Many people throughout Minnesota, and across the country, celebrated Great River Energy’s move in 2020 to retire Coal Creek Station and make a groundbreaking transition to clean energy. That’s why so many member-owners and member-owner advocates were so disappointed when GRE unexpectedly changed course. Minnesota has a deep cooperative heritage and has been a leader in the clean energy transition, making it that much more frustrating to see Great River Energy heading in the wrong direction. Minnesotans expect the best from our electric cooperatives and our electric cooperative leaders.
With that in mind, we urge you to stop the sale of Coal Creek Station. There is a better path forward.
The federal policy landscape has changed significantly since the GRE Board voted to approve this sale.
The impending passage of the Build Back Better Act will fundamentally change energy economics for rural electric cooperatives. Combined with new access to clean energy tax credits, rural electric cooperatives will have nearly $10 billion available to them to help retire their coal plants and invest in clean energy. This historic investment will be the single largest direct investment in rural electrification in American history. With Build Back Better funding, alongside the billions of dollars made available for a multitude of other investments, GRE will have access to more resources than any other point in its history. And, by retiring Coal Creek instead of selling it, GRE would retain ownership of its incredibly valuable transmission line which could bring clean, renewable energy to Minnesota.
It would be a historic missed opportunity for Great River Energy and its member cooperatives and member-owners to move forward with the sale of Coal Creek and the HVDC line on the eve of this major federal investment in clean energy.
Hundreds of co-op member-owners have shared concerns about the process and outcome of the sale of Coal Creek and the HVDC transmission lines in a public comment period in the MN Public Utilities Commission docket on the transfer of the transmission line. These member-owners, from multiple distribution cooperatives, nearly unanimously asked the Commission to deny the permit transfer. From the beginning of the negotiation with government officials in North Dakota to the yet-to-be-finalized deal with Rainbow Energy, member-owners have been left in the dark. GRE must stop the sale and restore trust and transparency in its decision-making.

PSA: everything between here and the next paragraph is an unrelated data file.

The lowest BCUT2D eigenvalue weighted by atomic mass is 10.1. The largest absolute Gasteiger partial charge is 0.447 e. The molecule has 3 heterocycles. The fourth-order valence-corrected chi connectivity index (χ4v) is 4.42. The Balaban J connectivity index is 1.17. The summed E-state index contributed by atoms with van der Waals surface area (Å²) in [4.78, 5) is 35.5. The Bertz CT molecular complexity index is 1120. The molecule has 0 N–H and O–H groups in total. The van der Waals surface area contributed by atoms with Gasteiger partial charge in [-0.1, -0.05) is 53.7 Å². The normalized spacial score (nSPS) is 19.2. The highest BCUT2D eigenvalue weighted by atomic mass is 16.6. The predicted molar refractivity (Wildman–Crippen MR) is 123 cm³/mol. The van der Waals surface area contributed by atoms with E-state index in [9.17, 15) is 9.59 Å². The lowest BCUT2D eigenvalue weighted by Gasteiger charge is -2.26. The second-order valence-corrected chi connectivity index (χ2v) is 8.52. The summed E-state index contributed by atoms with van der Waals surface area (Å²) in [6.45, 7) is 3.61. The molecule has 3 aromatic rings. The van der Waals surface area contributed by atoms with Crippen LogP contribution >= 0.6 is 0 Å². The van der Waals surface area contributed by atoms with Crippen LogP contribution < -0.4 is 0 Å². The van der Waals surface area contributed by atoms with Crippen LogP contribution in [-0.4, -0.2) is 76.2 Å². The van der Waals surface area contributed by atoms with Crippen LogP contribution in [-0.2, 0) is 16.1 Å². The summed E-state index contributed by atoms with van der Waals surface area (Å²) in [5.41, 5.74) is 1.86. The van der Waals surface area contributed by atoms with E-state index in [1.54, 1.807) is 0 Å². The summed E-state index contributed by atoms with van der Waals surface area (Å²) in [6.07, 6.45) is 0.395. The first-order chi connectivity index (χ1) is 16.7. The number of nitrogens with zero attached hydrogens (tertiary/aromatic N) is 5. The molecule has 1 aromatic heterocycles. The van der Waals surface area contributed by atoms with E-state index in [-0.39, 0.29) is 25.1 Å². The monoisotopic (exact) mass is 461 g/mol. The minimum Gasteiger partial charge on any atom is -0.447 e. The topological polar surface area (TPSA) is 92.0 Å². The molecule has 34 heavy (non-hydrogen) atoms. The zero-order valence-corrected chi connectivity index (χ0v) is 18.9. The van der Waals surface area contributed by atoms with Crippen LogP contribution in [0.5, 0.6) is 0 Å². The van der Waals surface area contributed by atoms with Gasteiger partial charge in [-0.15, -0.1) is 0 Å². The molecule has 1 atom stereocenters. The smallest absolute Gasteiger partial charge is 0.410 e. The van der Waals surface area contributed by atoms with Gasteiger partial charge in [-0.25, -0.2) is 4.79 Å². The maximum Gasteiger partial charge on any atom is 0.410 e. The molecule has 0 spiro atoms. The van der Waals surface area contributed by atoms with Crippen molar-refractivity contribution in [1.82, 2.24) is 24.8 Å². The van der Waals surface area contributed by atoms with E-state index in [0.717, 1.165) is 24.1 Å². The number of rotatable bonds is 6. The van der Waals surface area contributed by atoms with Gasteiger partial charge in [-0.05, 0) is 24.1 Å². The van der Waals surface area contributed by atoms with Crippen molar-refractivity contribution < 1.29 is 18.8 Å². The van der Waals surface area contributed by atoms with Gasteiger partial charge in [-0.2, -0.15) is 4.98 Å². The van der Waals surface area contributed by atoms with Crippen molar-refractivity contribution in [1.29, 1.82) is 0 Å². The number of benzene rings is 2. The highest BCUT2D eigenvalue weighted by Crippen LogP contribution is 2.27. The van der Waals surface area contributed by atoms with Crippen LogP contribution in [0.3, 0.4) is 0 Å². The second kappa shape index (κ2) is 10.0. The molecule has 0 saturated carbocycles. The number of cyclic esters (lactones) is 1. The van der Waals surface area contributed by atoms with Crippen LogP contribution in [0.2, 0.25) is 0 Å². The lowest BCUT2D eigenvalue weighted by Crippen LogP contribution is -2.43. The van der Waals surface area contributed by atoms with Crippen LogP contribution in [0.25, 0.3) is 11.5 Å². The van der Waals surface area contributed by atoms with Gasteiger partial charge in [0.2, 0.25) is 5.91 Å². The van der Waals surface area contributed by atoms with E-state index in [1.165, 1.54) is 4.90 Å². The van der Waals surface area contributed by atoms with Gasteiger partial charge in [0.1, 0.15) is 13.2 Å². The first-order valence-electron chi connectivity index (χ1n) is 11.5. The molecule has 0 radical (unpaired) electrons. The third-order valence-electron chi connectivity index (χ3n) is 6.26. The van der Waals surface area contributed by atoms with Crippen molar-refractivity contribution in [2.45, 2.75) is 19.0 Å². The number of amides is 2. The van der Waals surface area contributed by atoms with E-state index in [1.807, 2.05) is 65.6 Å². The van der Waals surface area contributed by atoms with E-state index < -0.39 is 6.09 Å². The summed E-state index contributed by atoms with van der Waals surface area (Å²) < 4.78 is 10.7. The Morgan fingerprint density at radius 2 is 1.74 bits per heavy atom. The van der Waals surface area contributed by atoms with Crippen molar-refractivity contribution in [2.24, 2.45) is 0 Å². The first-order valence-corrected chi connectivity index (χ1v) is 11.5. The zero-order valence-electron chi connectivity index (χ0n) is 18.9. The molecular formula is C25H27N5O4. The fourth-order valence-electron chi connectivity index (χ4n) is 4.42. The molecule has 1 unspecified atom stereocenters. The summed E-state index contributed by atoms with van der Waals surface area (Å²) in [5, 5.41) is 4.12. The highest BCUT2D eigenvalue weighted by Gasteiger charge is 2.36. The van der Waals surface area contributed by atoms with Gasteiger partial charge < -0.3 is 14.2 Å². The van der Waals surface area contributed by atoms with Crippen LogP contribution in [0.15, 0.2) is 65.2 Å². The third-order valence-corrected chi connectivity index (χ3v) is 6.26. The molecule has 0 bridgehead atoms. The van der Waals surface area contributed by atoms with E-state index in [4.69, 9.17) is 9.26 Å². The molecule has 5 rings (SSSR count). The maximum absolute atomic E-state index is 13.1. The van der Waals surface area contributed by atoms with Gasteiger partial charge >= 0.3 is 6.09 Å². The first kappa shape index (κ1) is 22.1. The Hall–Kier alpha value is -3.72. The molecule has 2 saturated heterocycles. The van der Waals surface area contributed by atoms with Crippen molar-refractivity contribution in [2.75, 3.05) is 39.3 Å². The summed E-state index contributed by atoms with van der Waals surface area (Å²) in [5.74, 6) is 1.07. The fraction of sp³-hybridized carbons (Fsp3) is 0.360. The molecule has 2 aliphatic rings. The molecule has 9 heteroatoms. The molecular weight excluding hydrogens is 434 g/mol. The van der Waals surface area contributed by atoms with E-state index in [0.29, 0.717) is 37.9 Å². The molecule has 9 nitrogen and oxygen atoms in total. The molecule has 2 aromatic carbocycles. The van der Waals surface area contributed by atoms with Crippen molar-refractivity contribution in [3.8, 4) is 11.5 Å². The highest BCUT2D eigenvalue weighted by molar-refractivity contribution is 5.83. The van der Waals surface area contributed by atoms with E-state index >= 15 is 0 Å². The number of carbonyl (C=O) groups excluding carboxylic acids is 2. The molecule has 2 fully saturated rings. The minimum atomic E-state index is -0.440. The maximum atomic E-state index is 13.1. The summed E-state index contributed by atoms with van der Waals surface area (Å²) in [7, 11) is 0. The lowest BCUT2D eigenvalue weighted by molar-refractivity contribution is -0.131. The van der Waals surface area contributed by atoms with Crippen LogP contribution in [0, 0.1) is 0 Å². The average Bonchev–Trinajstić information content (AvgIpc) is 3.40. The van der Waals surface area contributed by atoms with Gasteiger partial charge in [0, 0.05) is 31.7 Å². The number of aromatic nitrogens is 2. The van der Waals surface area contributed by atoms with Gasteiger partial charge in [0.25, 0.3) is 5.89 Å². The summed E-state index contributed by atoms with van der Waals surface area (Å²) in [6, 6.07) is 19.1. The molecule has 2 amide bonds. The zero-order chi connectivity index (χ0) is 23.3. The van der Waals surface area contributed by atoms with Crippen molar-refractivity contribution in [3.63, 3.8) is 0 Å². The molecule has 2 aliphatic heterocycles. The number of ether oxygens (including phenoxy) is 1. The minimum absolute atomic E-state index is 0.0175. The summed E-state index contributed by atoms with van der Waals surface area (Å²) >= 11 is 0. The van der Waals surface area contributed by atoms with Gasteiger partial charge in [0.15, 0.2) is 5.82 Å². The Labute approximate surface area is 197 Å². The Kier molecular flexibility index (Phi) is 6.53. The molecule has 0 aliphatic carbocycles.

This historic federal funding is an investment in addressing the climate crisis through rural economic development. GRE has a long commitment to environmental stewardship, and its plans to add more wind energy and new battery technology show a clear commitment to reducing climate emissions and costs. Unfortunately, the sale of Coal Creek and contract with Rainbow Energy for a decade undermines that progress by enabling Coal Creek to continue operating. While Rainbow Energy says it plans to install carbon capture to Coal Creek, that technology remains untested and incredibly expensive. If Rainbow Energy, a company that has never owned or operated a coal plant before, is successful in installing carbon capture where others have failed, it is likely the CO2 would be used for enhanced oil recovery, further contributing to climate emissions, instead of being sequestered underground. Coal Creek must be retired to ensure a sustainable future.
Minnesota’s electric cooperative member-owners deserve to be a part of this historic federal investment and deserve to have federal dollars made available to them for clean energy and energy efficiency investments in their communities. These opportunities will be significantly diminished should GRE move ahead with the proposed sale.
Great River Energy must keep the door open to bring major Federal investments home to rural Minnesotans. That’s why member-owners need our cooperative leaders to stop this sale, push for the passage of the Build Back Better Act, and realize this historic investment in rural America.